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'Hot off the press' is a daily listing of the most recent articles in epigenetics and imprinting

KCNK9 Loss of Imprinting in Triple Negative Breast Cancer

7 January 2022: We previously predicted and experimentally demonstrated that KCNK9 is imprinted in humans, and maternally expressed in the brain (Luedi et al, 2007). We now show that KCNK9 is also expressed only from the maternal allele in breast epithelium, and that loss of imprinting at this locus is linked to the pathogenesis of triple negative breast cancer (TNBC) (Skaar et al, 2021).

Genomic imprinting is an inherited form of parent-of-origin specific epigenetic gene regulation that is dysregulated by poor prenatal nutrition and environmental toxins. KCNK9 encodes for TASK3, a pH-regulated potassium channel membrane protein. It is overexpressed in 40% of breast cancer; however, gene amplification accounts for increased expression in less than 10% of these cancers.

We have now identified a differentially methylated region (DMR) associated with KCNK9 imprinting. Hypomethylation of this DMR is coupled with biallelic expression of KCNK9 and TASK3 overexpression in 63% of TNBC. This association is highly significant in African-Americans (p = 0.006), but not in Caucasians (p = 0.70). KCNK9 hypomethylation is also present in the non-cancerous breast epithelium in 77% of women at high-risk of developing breast cancer. Furthermore, hypomethylation of the KCNK9 DMR enhances mitochondrial membrane potential and apoptosis resistance. Thus, KCNK9 loss of imprinting in TNBC may provide a novel epigenetic target for the diagnosis, prevention, and treatment of TNBC, particularly in African-Americans.

Fifty Years of Research - Randy L. Jirtle

In the past 50 years, I have gone from the physical to the biological sciences, and from studying tumor vascularity and blood flow to determine the human imprintome. It has been an exciting journey! Read more...

I had an Epiphany: Desire to Voluntarily Exercise May Be Epigenetically Determined in the Womb

Should I go to the gym and exercise or sit on the couch and watch a movie? This is a question that we have all asked ourselves many times!

Robert Waterland and his research group at Baylor College of Medicine have provided the first evidence that voluntary expenditure of energy, at least in mice, is determined in part by epigenetic changes established in early development (MacKay et al., Nat Commun, 2019).

This study showed that hypothalamic AgRP neuron-specific knockout of Dnmt3a leads to cell type-specific disruption of DNA methylation and the developmental upregulation of 1681 genes and downregulation of 2063 genes in these neurons, resulting in a decrease in voluntary exercise. Specifically, AgRP neuron-specific hypomethylation of the Bmp7 Read more...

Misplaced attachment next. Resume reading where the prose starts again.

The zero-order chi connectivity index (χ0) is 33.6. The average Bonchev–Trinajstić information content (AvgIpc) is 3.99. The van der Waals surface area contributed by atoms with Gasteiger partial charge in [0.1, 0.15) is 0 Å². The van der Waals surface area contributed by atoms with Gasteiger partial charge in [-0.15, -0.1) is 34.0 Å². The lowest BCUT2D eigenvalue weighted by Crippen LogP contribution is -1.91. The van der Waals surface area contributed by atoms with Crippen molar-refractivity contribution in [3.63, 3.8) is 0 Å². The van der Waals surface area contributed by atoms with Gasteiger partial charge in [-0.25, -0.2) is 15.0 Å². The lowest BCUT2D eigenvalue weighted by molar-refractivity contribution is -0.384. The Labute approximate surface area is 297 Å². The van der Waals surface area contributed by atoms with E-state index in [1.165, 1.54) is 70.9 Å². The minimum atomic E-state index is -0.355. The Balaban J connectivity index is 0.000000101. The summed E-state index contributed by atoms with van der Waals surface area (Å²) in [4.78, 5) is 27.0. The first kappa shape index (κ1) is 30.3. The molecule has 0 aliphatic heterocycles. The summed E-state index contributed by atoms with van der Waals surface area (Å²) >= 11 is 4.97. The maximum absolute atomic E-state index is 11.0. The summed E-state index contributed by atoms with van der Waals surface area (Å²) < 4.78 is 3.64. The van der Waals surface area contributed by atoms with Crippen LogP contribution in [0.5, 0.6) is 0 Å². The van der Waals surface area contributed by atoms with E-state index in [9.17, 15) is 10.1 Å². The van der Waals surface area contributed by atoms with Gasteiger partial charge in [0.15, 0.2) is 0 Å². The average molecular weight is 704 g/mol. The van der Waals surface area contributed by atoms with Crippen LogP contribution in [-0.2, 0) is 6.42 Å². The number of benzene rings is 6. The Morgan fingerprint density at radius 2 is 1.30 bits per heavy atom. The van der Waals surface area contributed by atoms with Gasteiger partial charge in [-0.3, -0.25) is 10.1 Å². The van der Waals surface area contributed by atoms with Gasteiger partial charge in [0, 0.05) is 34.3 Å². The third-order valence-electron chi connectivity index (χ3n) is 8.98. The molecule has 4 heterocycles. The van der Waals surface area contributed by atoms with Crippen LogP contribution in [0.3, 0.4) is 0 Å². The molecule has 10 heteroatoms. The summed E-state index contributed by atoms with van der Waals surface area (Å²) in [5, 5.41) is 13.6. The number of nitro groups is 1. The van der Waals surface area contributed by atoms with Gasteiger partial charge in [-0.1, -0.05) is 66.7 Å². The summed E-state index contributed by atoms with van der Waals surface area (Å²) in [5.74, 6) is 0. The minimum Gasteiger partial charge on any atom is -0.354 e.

William G. Kaelin, Jr. - Recipient of the 2019 Nobel Prize in Physiology or Medicine

William G. Kaelin Jr., Peter J. Ratcliffe and Gregg L. Semenza are this year's recipients of the Nobel Prize in Physiology or Medicine "... for their discoveries of how cells sense and adapt to oxygen availability."

When I joined the faculty at Duke University, I was investigating tumor oxygenation and blood flow regulation. At that time, third year Duke medical students were required to perform a research project. Bill Kaelin asked to do research in my lab in the early 1980s because of his early interest in tumor oxygenation. He demonstrated that the calcium antagonists verapamil and flunarizine significantly increased tumor blood flow, indicating their potential usefulness in improving cancer treatment with both chemotherapeutic agents and ionizing radiation.

Ultimately, his interest in the regulation of tissue oxygenation le Read more...

Jirtle Receives EMGS 2019 Alexander Hollaender Award

The Environmental Mutagenesis and Genomics Society (EMGS) Environmental Mutagenesis and Genomics Society (EMGS) honors its first president and Founder, Alexander Hollaender, by conferring the Hollaender Award annually in recognition of outstanding contributions in the application of the principles and techniques of environmental mutagenesis to the protection of human health.

This year, EMGS recognizes Dr. Jirtle's discovery that the environment can influence inheritance of phenotypic traits through epigenetic reprogramming representing one of the most important scientific advances of the 21st century. To quote his nominators: "His pioneering work in epigenetics and genomic imprinting has uncovered a vast territory in which a gene represents less of an inexorable sentence and more of an access point for the environment to modify the genome.&qu Read more...

Pioneer Scientists: Jack Fowler and Alfred Knudson

Sir Isaac Newton stated, "If I have seen further, it is by standing on the shoulders of giants.” Two prominent scientists who significantly altered my scientific career died this past year – John Francis (Jack) Fowler and Alfred George Knudson, Jr. Read more...